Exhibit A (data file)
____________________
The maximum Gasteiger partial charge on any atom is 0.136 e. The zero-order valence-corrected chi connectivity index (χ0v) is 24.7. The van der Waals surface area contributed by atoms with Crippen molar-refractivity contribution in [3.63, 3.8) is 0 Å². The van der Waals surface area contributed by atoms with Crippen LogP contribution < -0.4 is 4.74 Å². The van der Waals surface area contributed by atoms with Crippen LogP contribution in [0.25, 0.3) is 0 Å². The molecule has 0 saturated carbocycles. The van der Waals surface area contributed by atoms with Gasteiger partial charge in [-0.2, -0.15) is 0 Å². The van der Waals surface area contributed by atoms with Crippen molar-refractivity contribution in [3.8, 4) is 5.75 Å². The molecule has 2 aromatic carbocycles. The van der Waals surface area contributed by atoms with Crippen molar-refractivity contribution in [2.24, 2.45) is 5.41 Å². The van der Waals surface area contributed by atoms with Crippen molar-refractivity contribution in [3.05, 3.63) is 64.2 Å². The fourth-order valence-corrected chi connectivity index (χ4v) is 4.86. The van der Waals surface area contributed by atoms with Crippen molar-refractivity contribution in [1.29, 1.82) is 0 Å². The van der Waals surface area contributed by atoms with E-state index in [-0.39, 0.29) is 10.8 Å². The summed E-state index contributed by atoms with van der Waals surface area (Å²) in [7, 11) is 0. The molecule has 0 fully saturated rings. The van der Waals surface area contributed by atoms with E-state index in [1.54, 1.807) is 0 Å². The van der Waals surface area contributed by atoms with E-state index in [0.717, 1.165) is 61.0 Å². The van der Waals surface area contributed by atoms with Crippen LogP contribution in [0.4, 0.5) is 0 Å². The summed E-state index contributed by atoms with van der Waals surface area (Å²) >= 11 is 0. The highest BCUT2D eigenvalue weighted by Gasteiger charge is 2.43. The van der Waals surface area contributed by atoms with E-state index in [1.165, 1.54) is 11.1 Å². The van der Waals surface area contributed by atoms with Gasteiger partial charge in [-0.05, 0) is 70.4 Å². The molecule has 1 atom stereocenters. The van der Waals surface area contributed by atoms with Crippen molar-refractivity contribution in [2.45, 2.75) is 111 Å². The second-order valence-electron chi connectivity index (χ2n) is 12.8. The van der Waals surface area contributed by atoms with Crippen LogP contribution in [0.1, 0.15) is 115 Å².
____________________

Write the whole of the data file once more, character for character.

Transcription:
The maximum Gasteiger partial charge on any atom is 0.136 e. The zero-order valence-corrected chi connectivity index (χ0v) is 24.7. The van der Waals surface area contributed by atoms with Crippen molar-refractivity contribution in [3.63, 3.8) is 0 Å². The van der Waals surface area contributed by atoms with Crippen LogP contribution < -0.4 is 4.74 Å². The van der Waals surface area contributed by atoms with Crippen LogP contribution in [0.25, 0.3) is 0 Å². The molecule has 0 saturated carbocycles. The van der Waals surface area contributed by atoms with Gasteiger partial charge in [-0.2, -0.15) is 0 Å². The van der Waals surface area contributed by atoms with Crippen molar-refractivity contribution in [3.8, 4) is 5.75 Å². The molecule has 2 aromatic carbocycles. The van der Waals surface area contributed by atoms with Crippen molar-refractivity contribution in [2.24, 2.45) is 5.41 Å². The van der Waals surface area contributed by atoms with Crippen molar-refractivity contribution in [3.05, 3.63) is 64.2 Å². The fourth-order valence-corrected chi connectivity index (χ4v) is 4.86. The van der Waals surface area contributed by atoms with Crippen molar-refractivity contribution in [1.29, 1.82) is 0 Å². The van der Waals surface area contributed by atoms with E-state index in [-0.39, 0.29) is 10.8 Å². The summed E-state index contributed by atoms with van der Waals surface area (Å²) in [7, 11) is 0. The molecule has 0 fully saturated rings. The van der Waals surface area contributed by atoms with E-state index in [1.54, 1.807) is 0 Å². The van der Waals surface area contributed by atoms with E-state index in [0.717, 1.165) is 61.0 Å². The van der Waals surface area contributed by atoms with Crippen LogP contribution in [0.4, 0.5) is 0 Å². The summed E-state index contributed by atoms with van der Waals surface area (Å²) >= 11 is 0. The highest BCUT2D eigenvalue weighted by Gasteiger charge is 2.43. The van der Waals surface area contributed by atoms with E-state index in [1.165, 1.54) is 11.1 Å². The van der Waals surface area contributed by atoms with Gasteiger partial charge in [-0.05, 0) is 70.4 Å². The molecule has 1 atom stereocenters. The van der Waals surface area contributed by atoms with Crippen molar-refractivity contribution in [2.45, 2.75) is 111 Å². The second-order valence-electron chi connectivity index (χ2n) is 12.8. The van der Waals surface area contributed by atoms with Crippen LogP contribution in [0.1, 0.15) is 115 Å².